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DH ‘considering next steps’ for pharmacy early payments scheme

PSNC: Vital the economic impact on thousands of community pharmacies is taken into account
PSNC: Vital the economic impact on thousands of community pharmacies is taken into account

The future of the Pharmacy Earlier Payment Scheme (PEPS) is under consideration, following the collapse of the scheme’s funding provider, Greensill Capital.

PEPS, which was announced by former Prime Minister David Cameron, allows pharmacies to access their monthly advance payments up to 60 days earlier.

It was first introduced in 2013 and is a privately financed, voluntary arrangement with fintech firm Taulia. The company’s platform – which allows suppliers to request early payment – is funded by external partners Greensill Capital, which collapsed earlier this year.

Taulia and the NHS Business Services Authority (NHS BSA)’s contract will end on Wednesday, June 30, the Pharmaceutical Services Negotiating Committee (PSNC) confirmed today (June 3).

While existing members of the scheme will continue to be paid, no new pharmacies will be added to PEPS, and “the future of PEPS is now under consideration”, PSNC added.

In an update on its website, NHS BSA said: “We are continuing discussions with [the Department of Health and Social Care (DH) to determine our next steps and the future of funding for the scheme.”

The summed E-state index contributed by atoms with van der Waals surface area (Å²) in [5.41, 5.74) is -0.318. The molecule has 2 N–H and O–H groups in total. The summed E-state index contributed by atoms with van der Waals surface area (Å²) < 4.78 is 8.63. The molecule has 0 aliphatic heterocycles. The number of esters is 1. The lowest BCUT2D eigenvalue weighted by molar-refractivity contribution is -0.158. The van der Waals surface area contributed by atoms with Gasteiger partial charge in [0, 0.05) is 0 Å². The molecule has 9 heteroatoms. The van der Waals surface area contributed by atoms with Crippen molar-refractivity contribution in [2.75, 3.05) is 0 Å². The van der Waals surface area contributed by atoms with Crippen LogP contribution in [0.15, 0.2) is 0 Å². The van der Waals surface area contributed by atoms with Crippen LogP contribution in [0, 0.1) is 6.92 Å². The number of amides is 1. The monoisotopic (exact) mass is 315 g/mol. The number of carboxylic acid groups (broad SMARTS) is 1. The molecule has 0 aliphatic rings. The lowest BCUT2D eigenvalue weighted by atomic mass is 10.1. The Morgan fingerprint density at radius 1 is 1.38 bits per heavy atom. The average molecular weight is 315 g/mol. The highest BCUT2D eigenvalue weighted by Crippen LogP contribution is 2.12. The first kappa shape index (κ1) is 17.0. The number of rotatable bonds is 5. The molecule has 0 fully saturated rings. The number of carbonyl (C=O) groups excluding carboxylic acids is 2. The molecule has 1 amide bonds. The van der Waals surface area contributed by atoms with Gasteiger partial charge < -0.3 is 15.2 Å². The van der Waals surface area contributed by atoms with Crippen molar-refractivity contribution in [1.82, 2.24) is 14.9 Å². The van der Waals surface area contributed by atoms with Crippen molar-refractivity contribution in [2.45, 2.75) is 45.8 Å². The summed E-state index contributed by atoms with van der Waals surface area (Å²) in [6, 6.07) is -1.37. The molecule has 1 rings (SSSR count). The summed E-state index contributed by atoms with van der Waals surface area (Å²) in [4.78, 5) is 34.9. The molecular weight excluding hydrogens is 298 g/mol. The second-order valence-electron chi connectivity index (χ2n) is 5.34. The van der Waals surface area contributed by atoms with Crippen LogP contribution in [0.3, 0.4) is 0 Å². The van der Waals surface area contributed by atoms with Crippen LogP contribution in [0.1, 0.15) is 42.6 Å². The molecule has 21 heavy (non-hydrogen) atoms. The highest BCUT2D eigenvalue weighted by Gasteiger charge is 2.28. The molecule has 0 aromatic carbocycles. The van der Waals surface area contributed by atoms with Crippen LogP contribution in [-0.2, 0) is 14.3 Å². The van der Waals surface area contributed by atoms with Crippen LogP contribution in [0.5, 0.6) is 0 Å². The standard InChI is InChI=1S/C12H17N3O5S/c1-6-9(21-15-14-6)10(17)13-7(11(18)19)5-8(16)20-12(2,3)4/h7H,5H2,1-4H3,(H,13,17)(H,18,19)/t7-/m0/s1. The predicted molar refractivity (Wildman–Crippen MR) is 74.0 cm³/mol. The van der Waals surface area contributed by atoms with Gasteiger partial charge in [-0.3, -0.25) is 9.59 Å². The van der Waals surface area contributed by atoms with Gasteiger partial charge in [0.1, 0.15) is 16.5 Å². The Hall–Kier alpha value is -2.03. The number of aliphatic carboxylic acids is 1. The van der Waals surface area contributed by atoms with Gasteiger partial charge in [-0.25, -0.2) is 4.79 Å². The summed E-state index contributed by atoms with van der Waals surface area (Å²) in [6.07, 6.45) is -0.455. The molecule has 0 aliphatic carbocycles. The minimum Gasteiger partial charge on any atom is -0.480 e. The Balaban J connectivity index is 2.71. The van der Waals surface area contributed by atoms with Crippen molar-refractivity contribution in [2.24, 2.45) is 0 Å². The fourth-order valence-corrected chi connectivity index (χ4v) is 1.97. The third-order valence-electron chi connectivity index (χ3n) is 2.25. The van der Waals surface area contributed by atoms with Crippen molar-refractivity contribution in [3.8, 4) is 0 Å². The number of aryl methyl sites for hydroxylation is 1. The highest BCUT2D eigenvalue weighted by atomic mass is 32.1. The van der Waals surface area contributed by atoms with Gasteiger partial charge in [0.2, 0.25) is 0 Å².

NHS BSA initially had to step in to cover the payments of the scheme in March, after Greensill Capital was on the brink of financial collapse.

NHS BSA has said during the “interim period of the scheme”, no fees or charges would be applied, and therefore payments would represent the gross amount. The latest monthly payments were made on June 1.

PSNC's concerns

PSNC said it is “concerned” about the situation and is in talks with the DH about the future of PEPS.

“The present version of the PEP Scheme was launched in early 2020, and if it is now to be withdrawn it is vital that the economic impact on thousands of community pharmacies financed by PEPS is taken fully into account,” PSNC stressed.

Is your pharmacy signed up to PEPS?

Mr CAUSTIC, Community pharmacist

How about PSMC negotiating weekly payments in arrears . There is no excuse not to . We can send off our scripts daily , the nhs computer can work out the payment due and pay it . Monthly they could deduct  the discount scale deduction . In reality they could also work out an acurate discount based on the manufacturers actual discount so we would not face a loss dispensing some drugs .

This would help our cash flow , if they really wanted to ! Sorry i forgot  the target the Government has to reduce the number of Pharmacies.



Richard MacLeavy, Dispenser Manager/ Dispensing Assistant

Surely the scheme is unnessasary if the NHS were just more promt with reimbursement? The 3 month payment time lag was understandable when all prescriptions were handwritten or typed and therefore needed to be manually processed by the Business Services Authority. Now they are electronic and the payments are calculated automatically when we scan the prescriptions as collected there is no reason for the 3 month time lag to still be in place. 

M. Rx(n), Student

I believe it's simply for cashflow continuity purposes. And in the case of such a vital care infrastructure, I reckon it's beyond warranted - better safe than sorry.

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